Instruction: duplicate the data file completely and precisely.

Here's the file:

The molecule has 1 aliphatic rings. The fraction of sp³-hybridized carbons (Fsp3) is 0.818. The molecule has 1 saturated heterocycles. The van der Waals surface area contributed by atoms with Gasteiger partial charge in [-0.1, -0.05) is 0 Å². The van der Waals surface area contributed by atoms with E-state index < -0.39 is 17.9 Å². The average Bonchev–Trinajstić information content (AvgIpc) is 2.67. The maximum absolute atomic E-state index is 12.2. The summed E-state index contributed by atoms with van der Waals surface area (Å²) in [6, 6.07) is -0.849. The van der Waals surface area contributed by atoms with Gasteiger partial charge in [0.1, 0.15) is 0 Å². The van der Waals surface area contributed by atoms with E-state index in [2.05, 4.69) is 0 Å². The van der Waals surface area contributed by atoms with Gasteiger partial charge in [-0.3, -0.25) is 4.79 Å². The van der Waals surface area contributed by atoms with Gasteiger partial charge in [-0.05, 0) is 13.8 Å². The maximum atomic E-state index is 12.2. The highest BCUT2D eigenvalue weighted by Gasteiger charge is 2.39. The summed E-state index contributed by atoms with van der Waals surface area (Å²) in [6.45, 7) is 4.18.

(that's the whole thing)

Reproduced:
The molecule has 1 aliphatic rings. The fraction of sp³-hybridized carbons (Fsp3) is 0.818. The molecule has 1 saturated heterocycles. The van der Waals surface area contributed by atoms with Gasteiger partial charge in [-0.1, -0.05) is 0 Å². The van der Waals surface area contributed by atoms with E-state index < -0.39 is 17.9 Å². The average Bonchev–Trinajstić information content (AvgIpc) is 2.67. The maximum absolute atomic E-state index is 12.2. The summed E-state index contributed by atoms with van der Waals surface area (Å²) in [6, 6.07) is -0.849. The van der Waals surface area contributed by atoms with Gasteiger partial charge in [0.1, 0.15) is 0 Å². The van der Waals surface area contributed by atoms with E-state index in [2.05, 4.69) is 0 Å². The van der Waals surface area contributed by atoms with Gasteiger partial charge in [-0.3, -0.25) is 4.79 Å². The van der Waals surface area contributed by atoms with Gasteiger partial charge in [-0.05, 0) is 13.8 Å². The maximum atomic E-state index is 12.2. The highest BCUT2D eigenvalue weighted by Gasteiger charge is 2.39. The summed E-state index contributed by atoms with van der Waals surface area (Å²) in [6.45, 7) is 4.18.